Burials are one of the most important sources of the Latène culture. However, numerous components of a funeral do not leave any material traces in the ground. Therefore, only the tombs themselves can be explored archaeologically. These are very often used for comprehensive questions such as social order, religious ideas or gender relations.

During the early La Tène period (level A) some of the deceased are buried under burial mounds. This is partly done in wooden chambers and usually with different additions. Ceramic vessels are the most common here; but bronze dishes and wagons are also occasionally given. In addition, there are often parts of the personal equipment worn on the body such as brooches , belts, jewelry or weapons. Sometimes tools and food are also given. The burial in hills takes place mainly as a body grave. Further graves in the form of cremation or body burials are laid as subsequent burials in existing mounds, and others as urn or incendiary graves on the edge or in the immediate vicinity of the mound.

An outstanding ensemble of graves from the springtime La Tène period was excavated from 1994 on the Glauberg in Hesse , approx. 30 km northeast of Frankfurt am Main. In addition to three ornate burials with gold gifts and alleged imports under two burial mounds , there were four life-size stone steles - one of them almost completely - which probably belonged to a sacred district.

The very richly furnished graves run out as early as the Latène B level. Now mostly shallow graves with body burials and more modest graves are created.

During the Middle Latène culture, shallow graves with cremations are the rule. There are no very rich graves, as in the early La Tène period. In the late La Tène period, the number of burial grounds is remarkably low in some regions. It is possible that the dead are buried here in a way that does not leave any traces in the ground. In other regions such as Gaul, on the other hand, shallow grave fields are still being created. Towards the end of the Late La Tène period, there were again extremely richly furnished graves in some regions, e. B. in Göblingen - Nospelt ( Luxembourg ).


For the late La Tène period, Caesar's “Gallic War” is an important written source on the social order within the Latène culture. For the previous epochs and the late Latène culture outside of Gaul, conclusions can only be drawn from archaeological studies. These are based predominantly on grave finds, but the development of the settlement forms in the course of the Latène period also offers some indications.

From a number of very richly equipped, so-called “princely graves” and numerous elaborately fortified hilltop settlements, many archaeologists concluded that there was a strong social structure with a small number of “princes” at the top. These would have controlled farmers and artisans in their territory as well as long-distance trade. They were able to pass on their power to their descendants and, with the help of imported luxury items, copied the lifestyle of the Etruscan and Greek upper classes. Other researchers see the state graves as aristocrats or chiefs with only temporary power and limited control over people and territory.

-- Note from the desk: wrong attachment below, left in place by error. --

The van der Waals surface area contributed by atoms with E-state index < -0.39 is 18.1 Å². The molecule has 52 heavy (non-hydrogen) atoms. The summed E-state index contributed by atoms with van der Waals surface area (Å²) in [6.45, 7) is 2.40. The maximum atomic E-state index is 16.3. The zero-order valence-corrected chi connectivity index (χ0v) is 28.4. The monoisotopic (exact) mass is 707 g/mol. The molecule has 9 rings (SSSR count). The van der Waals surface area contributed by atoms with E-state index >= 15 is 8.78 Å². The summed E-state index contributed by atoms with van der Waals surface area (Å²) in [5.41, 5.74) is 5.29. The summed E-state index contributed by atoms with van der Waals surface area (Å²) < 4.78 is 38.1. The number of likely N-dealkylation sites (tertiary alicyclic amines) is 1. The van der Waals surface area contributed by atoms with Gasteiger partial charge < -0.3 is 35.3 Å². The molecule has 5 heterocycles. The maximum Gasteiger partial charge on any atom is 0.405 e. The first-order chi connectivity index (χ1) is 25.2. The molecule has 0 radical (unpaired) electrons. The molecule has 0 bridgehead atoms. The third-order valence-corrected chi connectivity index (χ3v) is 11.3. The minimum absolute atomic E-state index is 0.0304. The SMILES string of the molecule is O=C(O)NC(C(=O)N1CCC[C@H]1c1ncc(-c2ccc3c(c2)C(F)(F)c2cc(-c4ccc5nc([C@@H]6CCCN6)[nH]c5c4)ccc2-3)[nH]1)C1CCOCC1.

The almost complete disappearance of very rich graves in the Middle Latène period can be interpreted as evidence of greater social equality. But changed religious ideas and the resulting changes in burial customs can also have caused this development.

Caesar names three social groups within Gallic society: druids , "knights" and the vast majority of the population who are treated almost like slaves. He also names various nobles and leaders who had a following, entered into marriage alliances and acted as leaders in the war. In Noricum was already around 170 BC. From an aristocratic rule to a monarchy. According to Caesar, the druids had duties as priests, judges and teachers. Finds of anklets suggest that there was slavery , which was also mentioned by Caesar.

Art styles

Replica of the Pfalzfeld column

An important definition criterion and characteristic of the Latène culture is the rich ornamental, sometimes figurative decoration of jewelry, weapons and vessels made of metal. There are also individual stone steles. The definition and subdivision of four successive artistic styles of the Latène culture goes back to Paul Jacobsthal , who published the fundamental work on it in 1944. He described the adoption and transformation of Greek / Etruscan motifs, plant ornamentation, animal and mask representations as well as circle ornamentation as the most important characteristics of "Celtic" art.